I have an unpleasant discussion with a colleague who said using session in Java Web Application to validate authenticated users with cookies from Web browser after users logged in is problematic (unsecured mostly and he claimed no one has used this way anymore since 2013).

His idea is to store user's credentials in the Web Browser's local storage instead and any request will need to attach credentials as a basic authentication header.

I don't see any big advantage of his idea and I believe the common way using session and cookie for authentication cannot be dead as he said. He insisted that his way is the best (no session anymore!) and can be used anywhere (well, he is younger than me but more talented anyway).

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closed as primarily opinion-based by gnat, Bart van Ingen Schenau, Greg Burghardt, Thomas Owens Sep 10 at 13:59

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  • Have you asked him to explain why it is insecure? – Philip Kendall Sep 10 at 10:27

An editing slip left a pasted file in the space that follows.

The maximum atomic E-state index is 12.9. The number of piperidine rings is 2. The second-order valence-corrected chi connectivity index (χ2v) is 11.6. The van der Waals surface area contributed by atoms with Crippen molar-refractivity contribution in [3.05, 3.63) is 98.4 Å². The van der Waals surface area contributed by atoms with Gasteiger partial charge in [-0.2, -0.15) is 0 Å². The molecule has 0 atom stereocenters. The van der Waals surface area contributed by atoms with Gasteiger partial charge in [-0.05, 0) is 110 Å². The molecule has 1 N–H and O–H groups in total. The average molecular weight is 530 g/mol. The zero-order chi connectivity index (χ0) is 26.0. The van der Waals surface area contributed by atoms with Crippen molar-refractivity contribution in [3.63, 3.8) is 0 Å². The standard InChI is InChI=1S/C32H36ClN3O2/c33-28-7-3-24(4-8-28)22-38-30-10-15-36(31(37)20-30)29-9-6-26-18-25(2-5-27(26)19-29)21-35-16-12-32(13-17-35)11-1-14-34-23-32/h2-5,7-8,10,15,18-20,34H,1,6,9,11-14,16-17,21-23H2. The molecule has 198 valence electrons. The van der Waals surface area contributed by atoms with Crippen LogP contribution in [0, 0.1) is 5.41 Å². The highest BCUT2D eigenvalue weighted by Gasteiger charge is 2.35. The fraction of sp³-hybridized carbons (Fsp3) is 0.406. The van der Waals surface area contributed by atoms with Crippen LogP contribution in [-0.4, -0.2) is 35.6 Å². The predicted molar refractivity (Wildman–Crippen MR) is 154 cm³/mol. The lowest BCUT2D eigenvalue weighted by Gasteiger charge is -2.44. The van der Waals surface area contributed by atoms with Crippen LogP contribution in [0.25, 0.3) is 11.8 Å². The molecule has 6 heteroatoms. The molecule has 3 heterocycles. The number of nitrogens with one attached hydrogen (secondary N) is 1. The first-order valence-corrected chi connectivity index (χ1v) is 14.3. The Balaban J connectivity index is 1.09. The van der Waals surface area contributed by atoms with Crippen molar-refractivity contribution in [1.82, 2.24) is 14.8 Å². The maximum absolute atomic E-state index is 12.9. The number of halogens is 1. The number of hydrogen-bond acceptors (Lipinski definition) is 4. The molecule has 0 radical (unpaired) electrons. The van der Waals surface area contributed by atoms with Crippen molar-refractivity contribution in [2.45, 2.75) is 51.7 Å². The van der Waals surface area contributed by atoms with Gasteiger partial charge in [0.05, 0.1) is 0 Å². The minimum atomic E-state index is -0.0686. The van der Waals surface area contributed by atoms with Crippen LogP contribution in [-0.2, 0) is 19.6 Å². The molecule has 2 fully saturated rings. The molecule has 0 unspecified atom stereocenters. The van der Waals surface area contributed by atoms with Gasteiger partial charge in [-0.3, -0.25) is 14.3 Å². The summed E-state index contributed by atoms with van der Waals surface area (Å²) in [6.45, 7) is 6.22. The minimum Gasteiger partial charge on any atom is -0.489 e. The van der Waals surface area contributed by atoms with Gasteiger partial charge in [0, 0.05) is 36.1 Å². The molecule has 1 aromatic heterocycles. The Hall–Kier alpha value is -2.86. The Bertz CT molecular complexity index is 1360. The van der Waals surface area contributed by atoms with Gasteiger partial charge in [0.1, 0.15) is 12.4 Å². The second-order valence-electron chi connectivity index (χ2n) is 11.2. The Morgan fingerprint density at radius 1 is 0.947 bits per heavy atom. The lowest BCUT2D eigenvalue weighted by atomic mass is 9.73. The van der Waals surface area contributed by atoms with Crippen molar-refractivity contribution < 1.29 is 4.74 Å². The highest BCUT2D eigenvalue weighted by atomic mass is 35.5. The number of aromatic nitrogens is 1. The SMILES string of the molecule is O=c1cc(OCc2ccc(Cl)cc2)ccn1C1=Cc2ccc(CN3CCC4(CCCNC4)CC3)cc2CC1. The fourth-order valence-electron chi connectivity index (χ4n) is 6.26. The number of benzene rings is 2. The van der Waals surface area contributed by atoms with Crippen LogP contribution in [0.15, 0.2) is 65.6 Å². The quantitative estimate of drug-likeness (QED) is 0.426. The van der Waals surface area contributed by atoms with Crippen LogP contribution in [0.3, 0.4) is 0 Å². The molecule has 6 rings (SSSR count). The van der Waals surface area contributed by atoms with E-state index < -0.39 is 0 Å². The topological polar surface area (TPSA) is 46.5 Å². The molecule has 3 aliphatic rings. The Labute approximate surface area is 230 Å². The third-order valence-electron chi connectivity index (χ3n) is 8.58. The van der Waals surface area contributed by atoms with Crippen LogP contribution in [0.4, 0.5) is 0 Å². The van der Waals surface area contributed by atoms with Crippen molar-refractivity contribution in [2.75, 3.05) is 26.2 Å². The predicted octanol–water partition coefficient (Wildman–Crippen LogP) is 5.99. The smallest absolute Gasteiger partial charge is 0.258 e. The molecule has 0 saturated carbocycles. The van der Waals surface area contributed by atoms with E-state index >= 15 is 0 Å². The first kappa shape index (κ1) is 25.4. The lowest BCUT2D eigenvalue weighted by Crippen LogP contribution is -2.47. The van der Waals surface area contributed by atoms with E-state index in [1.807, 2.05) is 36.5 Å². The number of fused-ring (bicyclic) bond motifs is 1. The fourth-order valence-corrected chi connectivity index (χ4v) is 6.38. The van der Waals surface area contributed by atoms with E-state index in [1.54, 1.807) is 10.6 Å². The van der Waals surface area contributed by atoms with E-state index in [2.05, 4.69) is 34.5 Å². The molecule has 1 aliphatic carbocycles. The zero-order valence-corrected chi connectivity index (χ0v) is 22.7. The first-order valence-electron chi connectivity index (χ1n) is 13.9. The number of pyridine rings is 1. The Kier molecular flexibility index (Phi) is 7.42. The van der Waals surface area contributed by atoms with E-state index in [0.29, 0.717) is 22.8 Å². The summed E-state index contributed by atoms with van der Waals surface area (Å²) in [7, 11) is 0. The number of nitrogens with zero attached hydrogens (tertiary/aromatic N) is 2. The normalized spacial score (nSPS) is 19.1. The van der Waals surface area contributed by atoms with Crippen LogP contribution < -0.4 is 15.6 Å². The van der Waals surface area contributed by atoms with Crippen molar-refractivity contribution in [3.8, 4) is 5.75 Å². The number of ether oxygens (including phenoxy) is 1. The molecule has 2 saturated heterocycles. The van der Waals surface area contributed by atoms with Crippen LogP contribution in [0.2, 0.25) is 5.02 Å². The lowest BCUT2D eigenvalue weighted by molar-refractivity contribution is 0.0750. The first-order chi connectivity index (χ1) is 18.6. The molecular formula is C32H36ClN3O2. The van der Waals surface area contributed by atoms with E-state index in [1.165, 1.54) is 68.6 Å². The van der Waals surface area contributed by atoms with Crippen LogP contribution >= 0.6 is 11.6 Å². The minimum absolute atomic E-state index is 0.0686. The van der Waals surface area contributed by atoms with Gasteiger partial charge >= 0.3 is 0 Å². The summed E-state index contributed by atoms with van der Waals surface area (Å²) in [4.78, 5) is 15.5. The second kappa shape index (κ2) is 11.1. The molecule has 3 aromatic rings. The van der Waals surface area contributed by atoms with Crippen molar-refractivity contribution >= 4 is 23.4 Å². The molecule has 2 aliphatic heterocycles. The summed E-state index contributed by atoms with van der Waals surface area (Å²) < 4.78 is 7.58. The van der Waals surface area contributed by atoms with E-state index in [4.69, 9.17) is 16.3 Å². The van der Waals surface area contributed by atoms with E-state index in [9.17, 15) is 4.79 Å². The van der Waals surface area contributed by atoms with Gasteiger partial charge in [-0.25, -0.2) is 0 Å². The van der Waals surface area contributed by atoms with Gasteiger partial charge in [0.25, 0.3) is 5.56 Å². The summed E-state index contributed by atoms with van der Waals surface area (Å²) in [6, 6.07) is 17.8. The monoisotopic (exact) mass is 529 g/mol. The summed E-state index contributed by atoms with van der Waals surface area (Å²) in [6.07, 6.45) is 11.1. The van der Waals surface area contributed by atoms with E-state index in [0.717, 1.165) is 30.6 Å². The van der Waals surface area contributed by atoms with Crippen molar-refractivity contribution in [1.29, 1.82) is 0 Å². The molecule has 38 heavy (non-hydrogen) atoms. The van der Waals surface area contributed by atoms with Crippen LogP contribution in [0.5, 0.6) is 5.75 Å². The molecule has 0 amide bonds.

• @PhilipKendall he said I can find the example myself from google. – Bằng Rikimaru Sep 10 at 10:37
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    He is dead wrong. Recent browsers support HttpOnly cookies and Secure cookies flags to ensure that client side scripts cannot access the cookie and to ensure that the cookies are only sent over HTTPS, that's much more secure than any local storage-based solution. – Lie Ryan Sep 11 at 23:50
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    In any case, implementing "not-cookie cookie via basic auth" doesn't really benefit the application from security perspective in any way. He might have a point if he suggested using the "not-cookie token" for signing/MAC, but without HTTPS, you cannot exchange signing/MAC key securely anyway, and with HTTPS, signing and MAC is redundant as HTTPS already protects you against anything that message signing/MAC can prevent. – Lie Ryan Sep 11 at 23:56